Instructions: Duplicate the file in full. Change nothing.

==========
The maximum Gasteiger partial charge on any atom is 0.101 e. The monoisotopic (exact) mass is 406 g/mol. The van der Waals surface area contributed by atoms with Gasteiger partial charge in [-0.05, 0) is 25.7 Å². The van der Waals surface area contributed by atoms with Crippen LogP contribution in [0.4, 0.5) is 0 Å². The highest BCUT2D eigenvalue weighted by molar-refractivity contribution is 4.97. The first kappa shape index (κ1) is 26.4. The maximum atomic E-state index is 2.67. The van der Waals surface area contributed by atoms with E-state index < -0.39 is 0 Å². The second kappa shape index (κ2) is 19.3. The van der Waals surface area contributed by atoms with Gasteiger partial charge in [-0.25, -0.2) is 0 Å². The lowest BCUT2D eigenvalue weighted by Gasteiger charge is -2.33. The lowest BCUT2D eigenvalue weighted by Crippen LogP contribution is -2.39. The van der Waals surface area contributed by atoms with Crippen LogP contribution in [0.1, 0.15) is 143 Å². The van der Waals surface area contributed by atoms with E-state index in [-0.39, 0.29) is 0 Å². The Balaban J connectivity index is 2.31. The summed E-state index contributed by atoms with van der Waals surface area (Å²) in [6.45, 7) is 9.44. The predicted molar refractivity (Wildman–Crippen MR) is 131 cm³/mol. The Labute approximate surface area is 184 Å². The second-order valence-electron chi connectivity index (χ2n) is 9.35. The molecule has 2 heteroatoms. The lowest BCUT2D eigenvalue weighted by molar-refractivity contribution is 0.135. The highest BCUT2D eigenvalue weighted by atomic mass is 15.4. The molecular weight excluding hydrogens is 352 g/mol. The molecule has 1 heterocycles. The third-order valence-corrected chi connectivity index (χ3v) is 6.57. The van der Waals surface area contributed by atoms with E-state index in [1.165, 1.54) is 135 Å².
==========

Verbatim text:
The maximum Gasteiger partial charge on any atom is 0.101 e. The monoisotopic (exact) mass is 406 g/mol. The van der Waals surface area contributed by atoms with Gasteiger partial charge in [-0.05, 0) is 25.7 Å². The van der Waals surface area contributed by atoms with Crippen LogP contribution in [0.4, 0.5) is 0 Å². The highest BCUT2D eigenvalue weighted by molar-refractivity contribution is 4.97. The first kappa shape index (κ1) is 26.4. The maximum atomic E-state index is 2.67. The van der Waals surface area contributed by atoms with E-state index < -0.39 is 0 Å². The second kappa shape index (κ2) is 19.3. The van der Waals surface area contributed by atoms with Gasteiger partial charge in [-0.25, -0.2) is 0 Å². The lowest BCUT2D eigenvalue weighted by Gasteiger charge is -2.33. The lowest BCUT2D eigenvalue weighted by Crippen LogP contribution is -2.39. The van der Waals surface area contributed by atoms with Crippen LogP contribution in [0.1, 0.15) is 143 Å². The van der Waals surface area contributed by atoms with E-state index in [-0.39, 0.29) is 0 Å². The Balaban J connectivity index is 2.31. The summed E-state index contributed by atoms with van der Waals surface area (Å²) in [6.45, 7) is 9.44. The predicted molar refractivity (Wildman–Crippen MR) is 131 cm³/mol. The Labute approximate surface area is 184 Å². The second-order valence-electron chi connectivity index (χ2n) is 9.35. The molecule has 2 heteroatoms. The lowest BCUT2D eigenvalue weighted by molar-refractivity contribution is 0.135. The highest BCUT2D eigenvalue weighted by atomic mass is 15.4. The molecular weight excluding hydrogens is 352 g/mol. The molecule has 1 heterocycles. The third-order valence-corrected chi connectivity index (χ3v) is 6.57. The van der Waals surface area contributed by atoms with E-state index in [1.165, 1.54) is 135 Å².